11. The inversion catheter of Claim 10, wherein the manipulator includes a stylet wire (26) sufficiently rigid to straighten the tissue.
12. The inversion catheter of Claim 10, wherein the manipulator includes a manipulator catheter having an actuator wire (30) anchored near a distal end thereof, the manipulator catheter being sufficiently flexible to adhere to the contour of the tissue, the actuator wire being coupled to an actuator external to the patient and manipulable to cause the manipulator catheter to bend within the tissue, causing the tissue to thereby bend.
13. The inversion catheter of Claim 6, wherein the ligation element includes a loop (210) having a textured inner surface (306, 406) to facilitate gripping tissue.
14. The inversion catheter of Claim 13, wherein the loop is formed by drawing an elongated flexible ligation member through a locking eye (302), the ligation member having a textured surface to facilitate frictional self-locking between the locking eye and the ligation member.
15. The inversion catheter of Claim 6, wherein the ligation element includes a loop (210, 306) and a tightening member (300, 400) extending away from the loop a direction that is coaxial to the loop and that is manipulable to tighten the loop around tissue.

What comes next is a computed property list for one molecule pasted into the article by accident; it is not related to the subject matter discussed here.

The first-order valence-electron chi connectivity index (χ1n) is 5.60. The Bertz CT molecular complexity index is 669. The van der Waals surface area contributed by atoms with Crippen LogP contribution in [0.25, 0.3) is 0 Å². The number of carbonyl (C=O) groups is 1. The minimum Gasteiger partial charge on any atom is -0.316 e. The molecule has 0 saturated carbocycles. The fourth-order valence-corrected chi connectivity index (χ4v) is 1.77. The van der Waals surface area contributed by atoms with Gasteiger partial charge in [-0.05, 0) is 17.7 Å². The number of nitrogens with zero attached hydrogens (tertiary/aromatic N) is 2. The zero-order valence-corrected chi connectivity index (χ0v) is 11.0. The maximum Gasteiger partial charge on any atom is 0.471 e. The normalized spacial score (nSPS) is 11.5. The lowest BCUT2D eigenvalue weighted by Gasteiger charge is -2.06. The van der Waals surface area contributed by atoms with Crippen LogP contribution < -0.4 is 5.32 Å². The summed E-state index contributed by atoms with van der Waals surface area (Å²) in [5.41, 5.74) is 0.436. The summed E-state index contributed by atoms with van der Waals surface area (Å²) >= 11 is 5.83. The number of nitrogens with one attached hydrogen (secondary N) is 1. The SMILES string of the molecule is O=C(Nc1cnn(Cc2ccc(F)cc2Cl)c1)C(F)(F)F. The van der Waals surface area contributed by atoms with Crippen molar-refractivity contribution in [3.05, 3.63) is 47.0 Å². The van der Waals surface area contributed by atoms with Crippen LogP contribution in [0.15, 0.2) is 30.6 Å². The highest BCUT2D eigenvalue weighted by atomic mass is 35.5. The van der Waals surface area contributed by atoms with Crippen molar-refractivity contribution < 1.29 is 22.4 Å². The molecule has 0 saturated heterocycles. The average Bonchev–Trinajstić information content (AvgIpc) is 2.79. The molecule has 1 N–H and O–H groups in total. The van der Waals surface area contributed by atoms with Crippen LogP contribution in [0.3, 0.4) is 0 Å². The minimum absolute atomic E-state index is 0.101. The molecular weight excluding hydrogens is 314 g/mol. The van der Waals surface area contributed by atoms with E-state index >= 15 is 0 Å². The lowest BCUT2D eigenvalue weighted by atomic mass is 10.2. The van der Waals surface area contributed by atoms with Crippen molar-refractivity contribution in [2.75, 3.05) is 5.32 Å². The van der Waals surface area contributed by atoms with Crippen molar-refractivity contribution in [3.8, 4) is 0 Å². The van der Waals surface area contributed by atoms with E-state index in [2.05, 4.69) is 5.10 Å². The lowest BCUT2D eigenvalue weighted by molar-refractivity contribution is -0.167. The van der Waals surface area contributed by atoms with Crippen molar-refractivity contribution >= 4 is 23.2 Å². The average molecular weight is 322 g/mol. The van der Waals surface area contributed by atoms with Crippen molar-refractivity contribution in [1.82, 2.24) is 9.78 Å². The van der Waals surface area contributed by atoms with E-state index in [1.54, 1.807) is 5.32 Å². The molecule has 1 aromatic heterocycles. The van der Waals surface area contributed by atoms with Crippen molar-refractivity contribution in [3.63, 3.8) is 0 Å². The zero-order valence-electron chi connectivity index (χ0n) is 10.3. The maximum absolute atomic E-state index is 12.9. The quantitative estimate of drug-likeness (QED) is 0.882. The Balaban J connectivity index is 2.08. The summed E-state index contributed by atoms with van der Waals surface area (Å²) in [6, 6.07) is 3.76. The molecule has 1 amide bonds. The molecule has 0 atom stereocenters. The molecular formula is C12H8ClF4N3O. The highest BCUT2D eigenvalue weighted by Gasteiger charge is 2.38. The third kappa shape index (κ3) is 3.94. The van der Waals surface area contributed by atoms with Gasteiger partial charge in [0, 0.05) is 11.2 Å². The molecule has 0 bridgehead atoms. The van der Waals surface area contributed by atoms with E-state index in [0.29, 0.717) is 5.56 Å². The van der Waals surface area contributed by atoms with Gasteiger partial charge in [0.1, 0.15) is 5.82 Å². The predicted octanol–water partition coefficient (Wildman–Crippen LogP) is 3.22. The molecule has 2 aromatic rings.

16. The inversion catheter of Claim 1, comprising a guidewire (500) extending through the catheter body and having at least one inflatable balloon (502) at a distal end thereof to hold the guidewire within an appendix.
17. The inversion catheter of Claim 1, comprising a guidewire (600) extending through the catheter body and having at least one expandable wing (602) at a distal end thereof to hold the guidewire within an appendix.
18. A manipulator for moving an appendix, comprising: a manipulator catheter (18) advanceable into the appendix, the manipulator catheter being coupled to an external manipulation control (40) for moving a manipulator element inside the appendix to determine whether the appendix has undesirable adhesions to nearby tissue.